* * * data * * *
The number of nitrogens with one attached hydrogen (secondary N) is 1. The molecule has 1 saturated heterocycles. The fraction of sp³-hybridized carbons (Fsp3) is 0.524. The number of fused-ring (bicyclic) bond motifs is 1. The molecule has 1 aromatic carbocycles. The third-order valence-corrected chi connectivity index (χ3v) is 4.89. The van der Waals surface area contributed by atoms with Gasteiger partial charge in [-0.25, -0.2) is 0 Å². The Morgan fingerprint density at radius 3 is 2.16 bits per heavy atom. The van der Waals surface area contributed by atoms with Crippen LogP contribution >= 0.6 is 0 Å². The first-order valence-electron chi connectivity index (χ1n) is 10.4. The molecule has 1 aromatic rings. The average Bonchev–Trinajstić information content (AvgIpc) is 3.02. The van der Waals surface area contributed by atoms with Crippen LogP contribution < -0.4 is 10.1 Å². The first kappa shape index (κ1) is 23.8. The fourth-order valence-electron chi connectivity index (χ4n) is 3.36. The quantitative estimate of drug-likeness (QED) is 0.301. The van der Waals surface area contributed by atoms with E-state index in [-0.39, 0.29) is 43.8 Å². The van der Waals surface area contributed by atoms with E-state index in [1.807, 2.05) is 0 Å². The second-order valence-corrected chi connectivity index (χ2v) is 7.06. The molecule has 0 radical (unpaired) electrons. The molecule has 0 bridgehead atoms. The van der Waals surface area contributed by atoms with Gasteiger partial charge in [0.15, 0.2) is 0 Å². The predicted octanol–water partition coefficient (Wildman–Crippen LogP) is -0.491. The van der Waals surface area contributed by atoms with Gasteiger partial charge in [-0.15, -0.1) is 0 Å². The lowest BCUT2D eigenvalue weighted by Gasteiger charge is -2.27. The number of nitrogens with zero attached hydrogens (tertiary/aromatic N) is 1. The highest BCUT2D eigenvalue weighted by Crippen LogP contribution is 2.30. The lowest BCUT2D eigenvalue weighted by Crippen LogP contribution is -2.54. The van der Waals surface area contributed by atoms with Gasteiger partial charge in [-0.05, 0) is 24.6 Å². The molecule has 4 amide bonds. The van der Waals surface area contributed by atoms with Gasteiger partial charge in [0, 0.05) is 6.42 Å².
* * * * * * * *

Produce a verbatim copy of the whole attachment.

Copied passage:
The number of nitrogens with one attached hydrogen (secondary N) is 1. The molecule has 1 saturated heterocycles. The fraction of sp³-hybridized carbons (Fsp3) is 0.524. The number of fused-ring (bicyclic) bond motifs is 1. The molecule has 1 aromatic carbocycles. The third-order valence-corrected chi connectivity index (χ3v) is 4.89. The van der Waals surface area contributed by atoms with Gasteiger partial charge in [-0.25, -0.2) is 0 Å². The Morgan fingerprint density at radius 3 is 2.16 bits per heavy atom. The van der Waals surface area contributed by atoms with Crippen LogP contribution >= 0.6 is 0 Å². The first-order valence-electron chi connectivity index (χ1n) is 10.4. The molecule has 1 aromatic rings. The average Bonchev–Trinajstić information content (AvgIpc) is 3.02. The van der Waals surface area contributed by atoms with Crippen LogP contribution < -0.4 is 10.1 Å². The first kappa shape index (κ1) is 23.8. The fourth-order valence-electron chi connectivity index (χ4n) is 3.36. The quantitative estimate of drug-likeness (QED) is 0.301. The van der Waals surface area contributed by atoms with E-state index in [-0.39, 0.29) is 43.8 Å². The van der Waals surface area contributed by atoms with E-state index in [1.807, 2.05) is 0 Å². The second-order valence-corrected chi connectivity index (χ2v) is 7.06. The molecule has 0 radical (unpaired) electrons. The molecule has 0 bridgehead atoms. The van der Waals surface area contributed by atoms with Gasteiger partial charge in [0.15, 0.2) is 0 Å². The predicted octanol–water partition coefficient (Wildman–Crippen LogP) is -0.491. The van der Waals surface area contributed by atoms with Gasteiger partial charge in [-0.15, -0.1) is 0 Å². The lowest BCUT2D eigenvalue weighted by Gasteiger charge is -2.27. The number of nitrogens with zero attached hydrogens (tertiary/aromatic N) is 1. The highest BCUT2D eigenvalue weighted by Crippen LogP contribution is 2.30. The lowest BCUT2D eigenvalue weighted by Crippen LogP contribution is -2.54. The van der Waals surface area contributed by atoms with Gasteiger partial charge in [-0.05, 0) is 24.6 Å². The molecule has 4 amide bonds. The van der Waals surface area contributed by atoms with Gasteiger partial charge in [0, 0.05) is 6.42 Å².